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Turning Migrants into Slaves:Labor Exploitation and Caporalato Practices in the Italian Agricultural Sector

By Susi Meret and Irina Aguiari


Under the burning sun, from sunrise until late afternoon, the farmworkers are bending down to pick up the red ripe tomatoes from the plants. Their salary is based on the number of crates they can finish off within their working day. A filled-up crate weights about 375 kg and its pay is in average 5 euros per unit, often less than this. The tomatoes are transported to the processing factories, where they get packed in cans and sold on the supermarket shelves. They are then ready to end in our shopping bags. Yet, the conditions of harvesting, production and distribution are something we very seldom think about when doing our shopping. This shows the ambivalence inherent in a tomato tin can when transformed into a commodity. The red fruit is one of the core ingredients of the Mediterranean diet but also one of the main Italian export agro-products, whose economic value constitutes an important source of profit for the Italian agro-business. As a finished consumption item, the tomato tin can conceals the conditions of labour exploitation and oppression, the modern forms of coerced labour and the illicit practices that permeate and characterize this production field. The investigation of the caporalato system and of the way this profits the neoliberal economy, finds space in this volume as it well-illustrates how the convergence of spatial coercion, ethnic segregation, and the geographical organisation and dispersion of a dispossessed workforce (through the intersection of class, gender, and racial oppressions) are made indispensable to maintain and reproduce the profits within the contemporary agri-business sector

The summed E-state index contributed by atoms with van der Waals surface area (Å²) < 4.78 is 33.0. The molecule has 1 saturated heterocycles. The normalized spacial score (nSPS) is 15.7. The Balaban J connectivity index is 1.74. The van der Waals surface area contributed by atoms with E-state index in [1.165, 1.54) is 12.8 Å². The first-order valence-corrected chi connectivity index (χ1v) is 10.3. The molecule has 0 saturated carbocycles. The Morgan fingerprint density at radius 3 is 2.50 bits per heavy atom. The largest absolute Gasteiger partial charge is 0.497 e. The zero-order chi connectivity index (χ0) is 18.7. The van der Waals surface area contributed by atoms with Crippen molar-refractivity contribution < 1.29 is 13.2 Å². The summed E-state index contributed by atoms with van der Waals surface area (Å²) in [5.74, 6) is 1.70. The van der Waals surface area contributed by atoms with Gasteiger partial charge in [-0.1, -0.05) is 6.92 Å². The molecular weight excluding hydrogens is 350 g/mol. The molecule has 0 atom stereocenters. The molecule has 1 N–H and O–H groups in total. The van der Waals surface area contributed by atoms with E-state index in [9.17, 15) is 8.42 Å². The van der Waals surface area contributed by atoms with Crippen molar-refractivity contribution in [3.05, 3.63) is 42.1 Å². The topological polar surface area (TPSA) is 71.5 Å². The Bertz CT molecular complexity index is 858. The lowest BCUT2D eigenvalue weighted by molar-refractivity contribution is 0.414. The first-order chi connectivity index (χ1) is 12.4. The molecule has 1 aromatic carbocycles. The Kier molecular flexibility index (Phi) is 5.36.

Topics: slavery, Caporalato, forced-labour, Italy
Publisher: 'Brill'
Year: 2020
DOI identifier: 10.1163/9789004443204_007
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Provided by: VBN
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